ShurL0ckr Ransomware Evades Malware Detection in Google Drive, O365

ShurL0ckr Ransomware Evades Malware Detection in Google Drive, O365

A new strain of Gojdue ransomware, dubbed ShurL0ckr, has been found on the dark web. Discovered by Bitglass and Cylance, the malware managed to evade being flagged by two well-known cloud platforms with built-in malware protection, Google Drive and Microsoft Office 365 – and it’s not alone in that capability.

ShurL0ckr is a zero-day ransomware-as-a-service that works the same way as the well-known Satan ransomware: Hackers pay a percentage to the author after generating and distributing a ransomware payload that encrypts files on disk.

Worryingly, Bitglass also tested the malware on VirusTotal and found that only 7% of the 67 tested AV engines successfully detected the new malware.

To further analyze the proliferation of malware in the cloud and determine how common Gojdue’s evasion capabilities are, the Bitglass Threat Research Team also scanned tens of millions of files, discovering a high rate of infection in cloud applications and a low efficacy rate for apps with built-in malware protection. In its report, it noted that a full 44% of scanned organizations had some form of malware in at least one of their cloud applications. Put another way, the average organization held nearly 450,000 files in the cloud, with 1 in 20,000 containing malware.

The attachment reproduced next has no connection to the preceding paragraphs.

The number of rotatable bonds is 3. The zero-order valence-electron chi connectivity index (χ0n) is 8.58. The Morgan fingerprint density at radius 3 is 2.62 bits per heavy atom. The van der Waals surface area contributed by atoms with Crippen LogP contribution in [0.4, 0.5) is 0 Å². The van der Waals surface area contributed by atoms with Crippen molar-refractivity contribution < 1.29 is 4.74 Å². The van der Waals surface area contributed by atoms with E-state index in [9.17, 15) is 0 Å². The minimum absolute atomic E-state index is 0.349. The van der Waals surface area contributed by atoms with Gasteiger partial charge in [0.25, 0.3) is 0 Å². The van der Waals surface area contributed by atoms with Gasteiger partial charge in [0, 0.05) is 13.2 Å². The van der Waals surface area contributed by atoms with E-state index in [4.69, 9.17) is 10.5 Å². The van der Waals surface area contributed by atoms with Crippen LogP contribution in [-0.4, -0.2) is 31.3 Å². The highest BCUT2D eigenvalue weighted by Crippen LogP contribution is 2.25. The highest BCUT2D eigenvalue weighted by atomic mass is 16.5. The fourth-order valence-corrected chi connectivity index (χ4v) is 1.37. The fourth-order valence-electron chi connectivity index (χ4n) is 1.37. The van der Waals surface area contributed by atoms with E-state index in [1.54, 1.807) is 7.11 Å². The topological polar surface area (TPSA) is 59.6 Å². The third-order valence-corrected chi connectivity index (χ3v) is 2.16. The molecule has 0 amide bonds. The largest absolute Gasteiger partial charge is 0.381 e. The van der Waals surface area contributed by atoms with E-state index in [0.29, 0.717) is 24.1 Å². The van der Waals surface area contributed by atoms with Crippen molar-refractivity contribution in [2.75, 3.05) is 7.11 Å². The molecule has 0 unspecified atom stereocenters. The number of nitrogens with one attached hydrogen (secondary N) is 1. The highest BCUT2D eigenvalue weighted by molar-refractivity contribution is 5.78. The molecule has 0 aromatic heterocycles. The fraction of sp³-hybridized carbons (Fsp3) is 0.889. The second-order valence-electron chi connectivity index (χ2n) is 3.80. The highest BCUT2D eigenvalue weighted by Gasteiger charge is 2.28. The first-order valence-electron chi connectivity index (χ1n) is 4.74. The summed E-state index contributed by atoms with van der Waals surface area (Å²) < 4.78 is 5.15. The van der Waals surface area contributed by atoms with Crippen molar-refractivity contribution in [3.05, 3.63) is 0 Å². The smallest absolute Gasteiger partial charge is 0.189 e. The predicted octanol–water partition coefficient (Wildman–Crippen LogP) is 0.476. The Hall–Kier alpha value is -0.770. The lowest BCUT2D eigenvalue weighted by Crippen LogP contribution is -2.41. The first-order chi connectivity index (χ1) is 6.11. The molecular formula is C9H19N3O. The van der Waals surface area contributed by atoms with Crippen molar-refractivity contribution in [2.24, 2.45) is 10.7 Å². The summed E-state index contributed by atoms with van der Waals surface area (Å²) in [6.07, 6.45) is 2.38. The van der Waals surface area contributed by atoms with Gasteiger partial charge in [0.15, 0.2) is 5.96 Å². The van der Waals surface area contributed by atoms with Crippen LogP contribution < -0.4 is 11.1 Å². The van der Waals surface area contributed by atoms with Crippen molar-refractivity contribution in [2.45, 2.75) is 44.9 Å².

The analysis also found that, on average, one in three corporate instances of SaaS apps contained malware. Of four popular SaaS applications – OneDrive, Google Drive, Box and Dropbox – Microsoft OneDrive had the highest rate of infection at 55%; Google Drive had the second highest rate of infection with 43% of instances being impacted, followed by Dropbox and Box with 33% each.

“Malware will always be a threat to the enterprise and cloud applications are an increasingly attractive distribution mechanism,” said Mike Schuricht, vice president of product management at Bitglass. “Most cloud providers do not provide any malware protection, and those that do struggle to detect zero-day threats.”

Bitglass also identified the top five file categories by infection rate: scripts and executables (42%), which can launch malicious applications with the click of a button, are the most common infected file type. Microsoft Office files, common corporate file types that most users trust and open without hesitation, ranked second (21%). Other formats include text files, images and more, while compressed formats include ZIP files.

Source: Information Security Magazine